Unfortunately, Vancouver has one of the longest allergy seasons in Canada due to the combination of the city’s mild weather and rising spring temperatures due to global warming. The city also has a high concentration of trees, much higher than many other cities in Canada. Also, because most of the trees in Vancouver have been planted, the trees are mostly male trees in order to avoid cleanup of seeds and fruit; yet it is also only the male trees that produce pollen. Female trees, on the other hand, which are scarce in Vancouver, don’t produce pollen, and instead trap and remove pollen from the air and turn it into seed.
Symptoms of hay fever or pollen allergy include an itchy nose, repetitive sneezing and a runny and/or blocked nose. Other hay fever symptoms include watery, itchy red eyes and an itchy mouth. Pollen allergy can also trigger asthmatic symptoms of coughing, breathlessness and wheezing.
It is interesting to note that tree pollen allergy sufferers will often have allergies to certain foods, due to cross-allergies between certain tree pollens and foods. Cross-allergies between pollens and foods happen because the protein in a particular pollen is similar to the protein in particular foods. Symptoms of cross-allergies to foods include itchy mouth, as well as itching and/or swelling in the lips and tongue.
Alder trees, which are one of the most common causes of tree pollen allergies in Vancouver, thrive in warmer temperatures, thus alder tree pollen allergies will only increase and worsen with our unnaturally warm global warming spring weather. The highest pollen allergy counts usually start in mid to late February and last until mid-June. People who are allergic to alder pollen may also have cross-allergies to peaches, hazelnuts, cherries, almonds, parsley, apples and pears.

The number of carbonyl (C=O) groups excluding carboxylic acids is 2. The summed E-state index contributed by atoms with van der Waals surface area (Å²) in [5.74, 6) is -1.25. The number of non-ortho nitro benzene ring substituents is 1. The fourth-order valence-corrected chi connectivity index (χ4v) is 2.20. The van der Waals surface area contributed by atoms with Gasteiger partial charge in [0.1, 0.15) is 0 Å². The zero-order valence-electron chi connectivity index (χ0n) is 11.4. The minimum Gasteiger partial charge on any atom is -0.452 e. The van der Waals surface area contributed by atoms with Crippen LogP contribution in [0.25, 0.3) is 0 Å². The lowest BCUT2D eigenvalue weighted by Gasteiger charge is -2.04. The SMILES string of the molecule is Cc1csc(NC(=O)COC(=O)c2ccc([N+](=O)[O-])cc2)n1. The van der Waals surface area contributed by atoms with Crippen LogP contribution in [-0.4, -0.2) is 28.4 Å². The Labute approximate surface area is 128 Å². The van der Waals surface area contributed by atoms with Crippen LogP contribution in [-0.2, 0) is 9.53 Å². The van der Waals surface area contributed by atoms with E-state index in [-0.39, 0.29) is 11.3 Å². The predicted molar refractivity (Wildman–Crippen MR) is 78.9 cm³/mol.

Birch trees are another common cause of pollen allergies in Vancouver. Birch pollen is also more likely than many other types of tree pollen to bring on asthmatic symptoms. The highest pollen count for birch trees usually starts in mid-March to early April and end in early to late May. People who are allergic to birch pollen may also have cross-allergies to apples, pears, cherries, apricots, plums, peaches, kiwis, potatoes, carrots, celery, hazelnuts, almonds, walnuts, peanuts and soy.
Alder and birch pollen allergies are certainly the most common types of tree pollen allergies in Vancouver. Other less common tree pollen allergies in Vancouver include ash, box-elder, cedar, elm, maple, mulberry, oak and walnut. April and May are generally the two months when pollen counts are at their highest in Canada.
Climate change will certainly cause tree pollen allergies to worsen in the future. According to scientific research, increasing levels of carbon dioxide (the main cause of global warming) increases the growth rate of plants as well as the amount and potency of plant/tree pollen. Due to rising temperatures, a longer spring means an extended growing season, and thus pollen will be circulating in the air for an extended amount of time. Also, living in polluted urban areas such as Vancouver makes hay fever symptoms worse because smog traps pollen, preventing it from circulating into the upper atmosphere. It has been very well documented that pollen allergies are a lot more common in polluted urban areas. Urban pollution has also been shown to increase the toxicity of pollens by weakening the surface structure of the grains and by allowing the release of allergen proteins.
The Natural Treatment of Tree Pollen Allergies
Recently, sublingual immunotherapy (SLIT) for all types of allergies including pollen allergies has become a trend. The allergist gives the patient a small dose of the allergen under the tongue to boost tolerance to the substance. According to a 2009 World Allergy Organization (WAO) paper, SLIT is widely accepted and used in European, South American, and Asian countries as well as in Australia and is gaining interest from allergists in the United States and Canada.
Homeopathy is a valid alternative health treatment method for pollen allergies. Homeopathic remedies can be used in a similar manner to sublingual immunotherapy, since homeopathic remedies only contain a small amount of substance. Using the homeopathic method of desensitization for pollen allergies, a homeopathic remedy made the offending allergen is given sublingually in order to boost tolerance to the substance. This method has been used successfully at homeopathic hospitals in the UK, as well as at our clinic.